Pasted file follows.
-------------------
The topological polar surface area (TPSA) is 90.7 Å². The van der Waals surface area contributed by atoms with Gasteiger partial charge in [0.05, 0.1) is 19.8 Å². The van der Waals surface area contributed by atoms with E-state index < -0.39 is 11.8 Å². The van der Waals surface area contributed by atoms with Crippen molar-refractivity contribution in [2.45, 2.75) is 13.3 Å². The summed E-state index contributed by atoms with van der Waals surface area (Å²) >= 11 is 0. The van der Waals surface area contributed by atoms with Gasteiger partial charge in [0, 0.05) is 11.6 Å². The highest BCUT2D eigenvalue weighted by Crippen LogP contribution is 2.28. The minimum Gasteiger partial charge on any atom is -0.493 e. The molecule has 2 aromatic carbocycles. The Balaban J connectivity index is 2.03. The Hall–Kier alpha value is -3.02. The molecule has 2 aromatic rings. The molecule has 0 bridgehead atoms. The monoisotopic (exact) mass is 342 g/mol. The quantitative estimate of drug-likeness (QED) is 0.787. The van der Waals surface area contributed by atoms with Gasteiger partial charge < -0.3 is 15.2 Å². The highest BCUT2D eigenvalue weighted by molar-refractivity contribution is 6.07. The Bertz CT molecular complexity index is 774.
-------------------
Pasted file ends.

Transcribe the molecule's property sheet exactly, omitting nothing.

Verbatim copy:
The topological polar surface area (TPSA) is 90.7 Å². The van der Waals surface area contributed by atoms with Gasteiger partial charge in [0.05, 0.1) is 19.8 Å². The van der Waals surface area contributed by atoms with E-state index < -0.39 is 11.8 Å². The van der Waals surface area contributed by atoms with Crippen molar-refractivity contribution in [2.45, 2.75) is 13.3 Å². The summed E-state index contributed by atoms with van der Waals surface area (Å²) >= 11 is 0. The van der Waals surface area contributed by atoms with Gasteiger partial charge in [0, 0.05) is 11.6 Å². The highest BCUT2D eigenvalue weighted by Crippen LogP contribution is 2.28. The minimum Gasteiger partial charge on any atom is -0.493 e. The molecule has 2 aromatic carbocycles. The Balaban J connectivity index is 2.03. The Hall–Kier alpha value is -3.02. The molecule has 2 aromatic rings. The molecule has 0 bridgehead atoms. The monoisotopic (exact) mass is 342 g/mol. The quantitative estimate of drug-likeness (QED) is 0.787. The van der Waals surface area contributed by atoms with Gasteiger partial charge < -0.3 is 15.2 Å². The highest BCUT2D eigenvalue weighted by molar-refractivity contribution is 6.07. The Bertz CT molecular complexity index is 774.